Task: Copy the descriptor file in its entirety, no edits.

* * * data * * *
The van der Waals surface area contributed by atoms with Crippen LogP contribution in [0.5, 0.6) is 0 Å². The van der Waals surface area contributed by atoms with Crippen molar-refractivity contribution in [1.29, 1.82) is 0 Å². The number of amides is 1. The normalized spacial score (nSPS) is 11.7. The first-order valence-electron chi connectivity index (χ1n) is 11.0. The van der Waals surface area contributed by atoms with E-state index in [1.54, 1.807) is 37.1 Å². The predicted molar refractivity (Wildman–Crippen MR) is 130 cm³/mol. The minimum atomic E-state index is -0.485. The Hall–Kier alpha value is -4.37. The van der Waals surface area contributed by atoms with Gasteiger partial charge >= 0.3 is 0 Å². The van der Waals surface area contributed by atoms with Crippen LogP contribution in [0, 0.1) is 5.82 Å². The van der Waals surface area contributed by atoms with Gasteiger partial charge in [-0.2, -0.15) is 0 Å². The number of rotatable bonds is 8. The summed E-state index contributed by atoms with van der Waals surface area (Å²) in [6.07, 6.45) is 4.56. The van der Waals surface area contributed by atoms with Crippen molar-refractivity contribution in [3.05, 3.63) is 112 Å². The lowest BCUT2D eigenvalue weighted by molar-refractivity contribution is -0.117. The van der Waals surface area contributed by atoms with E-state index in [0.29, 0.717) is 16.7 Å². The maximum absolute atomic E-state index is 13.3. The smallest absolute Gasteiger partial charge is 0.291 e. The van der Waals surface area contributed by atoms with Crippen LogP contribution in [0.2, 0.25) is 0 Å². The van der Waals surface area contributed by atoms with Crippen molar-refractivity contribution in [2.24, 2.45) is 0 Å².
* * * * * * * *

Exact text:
The van der Waals surface area contributed by atoms with Crippen LogP contribution in [0.5, 0.6) is 0 Å². The van der Waals surface area contributed by atoms with Crippen molar-refractivity contribution in [1.29, 1.82) is 0 Å². The number of amides is 1. The normalized spacial score (nSPS) is 11.7. The first-order valence-electron chi connectivity index (χ1n) is 11.0. The van der Waals surface area contributed by atoms with E-state index in [1.54, 1.807) is 37.1 Å². The predicted molar refractivity (Wildman–Crippen MR) is 130 cm³/mol. The minimum atomic E-state index is -0.485. The Hall–Kier alpha value is -4.37. The van der Waals surface area contributed by atoms with Gasteiger partial charge >= 0.3 is 0 Å². The van der Waals surface area contributed by atoms with Crippen LogP contribution in [0, 0.1) is 5.82 Å². The van der Waals surface area contributed by atoms with Gasteiger partial charge in [-0.2, -0.15) is 0 Å². The number of rotatable bonds is 8. The summed E-state index contributed by atoms with van der Waals surface area (Å²) in [6.07, 6.45) is 4.56. The van der Waals surface area contributed by atoms with Crippen molar-refractivity contribution in [3.05, 3.63) is 112 Å². The lowest BCUT2D eigenvalue weighted by molar-refractivity contribution is -0.117. The van der Waals surface area contributed by atoms with E-state index in [0.29, 0.717) is 16.7 Å². The maximum absolute atomic E-state index is 13.3. The smallest absolute Gasteiger partial charge is 0.291 e. The van der Waals surface area contributed by atoms with Crippen LogP contribution in [0.2, 0.25) is 0 Å². The van der Waals surface area contributed by atoms with Crippen molar-refractivity contribution in [2.24, 2.45) is 0 Å².